Cyber hygiene training is infrequent and inconsistent

Finn Partners Research released findings from its Cybersecurity at Work study that examined the level of cyber risk that employees pose to their organizations.

The in-depth study, which surveyed 500 full-time office employees across the US, found that nearly two in five workers admitted to clicking on a link or opening an attachment from a sender they did not recognize. This security slip-up is significant due to the installation of malware on their devices and the harvesting of sensitive corporate data.

Cyber hygiene training

Resulting from the societal BYOD (bring your own devices) trend, the study shows that more than half of employees (55 percent) are using their personal devices for work, which directly impacts increased vulnerability to hackers, malware and data breaches. In addition, only 26 percent of employees change their login credentials and/or passwords for personal and work applications at least once a month.

“The fastest and easiest way for bad actors to gain access to sensitive organizational data is for employees to click on nefarious links – we know that around 40 percent of our workforce is engaging in such behavior,” said Jeff Seedman, senior partner at Finn Partners who leads the firm’s US cybersecurity specialty group.

“Employees often assume their personal devices are secure, but then neglect to update their software regularly or put any protection policies in place. This is a serious problem, especially if a device loaded with company data gets lost, stolen or hacked.”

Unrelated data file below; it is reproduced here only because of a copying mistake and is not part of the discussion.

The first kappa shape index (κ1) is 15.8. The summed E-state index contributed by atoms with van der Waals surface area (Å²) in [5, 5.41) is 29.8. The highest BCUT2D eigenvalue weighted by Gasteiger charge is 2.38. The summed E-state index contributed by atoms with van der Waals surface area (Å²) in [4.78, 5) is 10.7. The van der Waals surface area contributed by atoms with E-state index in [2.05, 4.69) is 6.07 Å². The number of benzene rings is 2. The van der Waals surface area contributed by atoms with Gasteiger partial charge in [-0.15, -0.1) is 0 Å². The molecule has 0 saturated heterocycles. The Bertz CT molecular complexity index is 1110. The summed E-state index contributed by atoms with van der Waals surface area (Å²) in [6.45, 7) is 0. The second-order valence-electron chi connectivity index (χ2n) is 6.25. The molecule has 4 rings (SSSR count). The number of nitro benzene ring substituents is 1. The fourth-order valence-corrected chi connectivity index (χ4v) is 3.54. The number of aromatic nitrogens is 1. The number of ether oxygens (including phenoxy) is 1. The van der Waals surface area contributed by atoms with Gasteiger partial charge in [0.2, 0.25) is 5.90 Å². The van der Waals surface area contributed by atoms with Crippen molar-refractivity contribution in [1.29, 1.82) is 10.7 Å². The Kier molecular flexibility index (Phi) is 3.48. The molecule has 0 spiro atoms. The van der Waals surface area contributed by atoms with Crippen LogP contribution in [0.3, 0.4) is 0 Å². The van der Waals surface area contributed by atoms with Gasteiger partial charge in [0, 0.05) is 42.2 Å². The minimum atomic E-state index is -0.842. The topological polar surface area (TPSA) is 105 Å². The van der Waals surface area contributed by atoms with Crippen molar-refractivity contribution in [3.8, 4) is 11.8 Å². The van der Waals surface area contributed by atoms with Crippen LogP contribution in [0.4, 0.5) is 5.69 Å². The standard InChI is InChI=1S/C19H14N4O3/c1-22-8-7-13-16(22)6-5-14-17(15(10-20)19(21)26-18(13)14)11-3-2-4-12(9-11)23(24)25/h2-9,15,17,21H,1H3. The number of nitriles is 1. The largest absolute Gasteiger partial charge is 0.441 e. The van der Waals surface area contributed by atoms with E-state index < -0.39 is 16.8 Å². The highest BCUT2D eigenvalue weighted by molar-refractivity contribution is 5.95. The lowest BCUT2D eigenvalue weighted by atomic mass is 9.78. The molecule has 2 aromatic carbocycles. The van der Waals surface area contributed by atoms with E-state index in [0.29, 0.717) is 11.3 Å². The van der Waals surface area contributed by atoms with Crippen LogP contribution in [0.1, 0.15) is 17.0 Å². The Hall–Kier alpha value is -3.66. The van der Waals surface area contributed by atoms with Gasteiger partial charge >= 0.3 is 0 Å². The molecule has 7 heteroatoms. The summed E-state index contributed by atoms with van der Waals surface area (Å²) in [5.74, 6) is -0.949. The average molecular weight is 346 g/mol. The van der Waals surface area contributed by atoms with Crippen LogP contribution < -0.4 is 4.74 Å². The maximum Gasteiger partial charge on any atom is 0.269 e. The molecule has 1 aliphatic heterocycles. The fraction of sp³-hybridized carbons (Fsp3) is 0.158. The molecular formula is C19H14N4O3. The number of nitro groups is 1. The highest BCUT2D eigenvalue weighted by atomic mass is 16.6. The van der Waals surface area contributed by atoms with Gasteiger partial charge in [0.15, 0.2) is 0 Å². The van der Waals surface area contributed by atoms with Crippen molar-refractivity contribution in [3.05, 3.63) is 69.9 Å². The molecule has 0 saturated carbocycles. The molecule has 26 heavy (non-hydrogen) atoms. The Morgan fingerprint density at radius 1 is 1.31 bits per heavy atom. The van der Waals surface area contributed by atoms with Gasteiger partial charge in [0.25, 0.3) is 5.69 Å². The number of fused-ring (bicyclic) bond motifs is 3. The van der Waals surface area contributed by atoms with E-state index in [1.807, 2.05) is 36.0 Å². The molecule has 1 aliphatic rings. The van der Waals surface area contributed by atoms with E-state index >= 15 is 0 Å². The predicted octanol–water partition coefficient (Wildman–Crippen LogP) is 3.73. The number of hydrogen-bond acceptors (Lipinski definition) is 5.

Only 25 percent of employees said they receive “cyber hygiene” training on a monthly basis from their IT team. Cyber hygiene refers to the updating of operating systems on devices, checking for security patches, and changing passwords.

  • 29 percent receive quarterly training;
  • 19 percent receive bi-annual training;
  • 23 percent receive annual training or do not receive any at all

Cyber hygiene training

Despite these training gaps, 93 percent of respondents believe that their company takes adequate cybersecurity measures to protect their personal and corporate data. What’s more, 94 percent of employees believe they are doing their part in helping to keep their company’s data secure.

“While 31 percent of respondents have already been a victim of a breach or attack, the behavior patterns to elicit security breaches remain,” said Jodi Brooks, managing partner and tech practice lead at Finn Partners.

“The opportunity to invest and increase the cadence of security vulnerability training in our organizations is vital. It is no longer sufficient for organizations to roll out annual security trainings on the latest vulnerabilities.”